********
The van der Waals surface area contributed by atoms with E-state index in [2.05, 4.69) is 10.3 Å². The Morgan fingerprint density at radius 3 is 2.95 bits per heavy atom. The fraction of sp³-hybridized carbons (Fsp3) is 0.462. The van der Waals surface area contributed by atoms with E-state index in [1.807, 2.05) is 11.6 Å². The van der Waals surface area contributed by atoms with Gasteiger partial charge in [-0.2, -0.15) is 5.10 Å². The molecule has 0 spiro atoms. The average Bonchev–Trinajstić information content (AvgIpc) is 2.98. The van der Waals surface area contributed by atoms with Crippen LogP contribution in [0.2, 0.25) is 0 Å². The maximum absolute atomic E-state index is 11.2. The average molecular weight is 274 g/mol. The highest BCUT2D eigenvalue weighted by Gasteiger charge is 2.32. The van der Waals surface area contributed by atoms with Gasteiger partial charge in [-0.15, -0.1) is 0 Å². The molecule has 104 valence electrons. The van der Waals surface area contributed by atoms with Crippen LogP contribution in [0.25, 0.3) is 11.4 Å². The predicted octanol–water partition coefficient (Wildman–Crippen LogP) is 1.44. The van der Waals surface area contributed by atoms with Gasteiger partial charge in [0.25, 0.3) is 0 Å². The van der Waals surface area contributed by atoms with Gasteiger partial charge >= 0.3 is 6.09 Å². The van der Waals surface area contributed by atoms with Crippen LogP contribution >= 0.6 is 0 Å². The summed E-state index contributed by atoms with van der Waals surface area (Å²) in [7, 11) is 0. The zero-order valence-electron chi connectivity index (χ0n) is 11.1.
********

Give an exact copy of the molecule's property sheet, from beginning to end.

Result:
The van der Waals surface area contributed by atoms with E-state index in [2.05, 4.69) is 10.3 Å². The Morgan fingerprint density at radius 3 is 2.95 bits per heavy atom. The fraction of sp³-hybridized carbons (Fsp3) is 0.462. The van der Waals surface area contributed by atoms with E-state index in [1.807, 2.05) is 11.6 Å². The van der Waals surface area contributed by atoms with Gasteiger partial charge in [-0.2, -0.15) is 5.10 Å². The molecule has 0 spiro atoms. The average Bonchev–Trinajstić information content (AvgIpc) is 2.98. The van der Waals surface area contributed by atoms with Crippen LogP contribution in [0.2, 0.25) is 0 Å². The maximum absolute atomic E-state index is 11.2. The average molecular weight is 274 g/mol. The highest BCUT2D eigenvalue weighted by Gasteiger charge is 2.32. The van der Waals surface area contributed by atoms with Gasteiger partial charge in [-0.15, -0.1) is 0 Å². The molecule has 104 valence electrons. The van der Waals surface area contributed by atoms with Crippen LogP contribution in [0.25, 0.3) is 11.4 Å². The predicted octanol–water partition coefficient (Wildman–Crippen LogP) is 1.44. The van der Waals surface area contributed by atoms with Gasteiger partial charge in [0.25, 0.3) is 0 Å². The van der Waals surface area contributed by atoms with Gasteiger partial charge >= 0.3 is 6.09 Å². The van der Waals surface area contributed by atoms with Crippen LogP contribution >= 0.6 is 0 Å². The summed E-state index contributed by atoms with van der Waals surface area (Å²) in [7, 11) is 0. The zero-order valence-electron chi connectivity index (χ0n) is 11.1.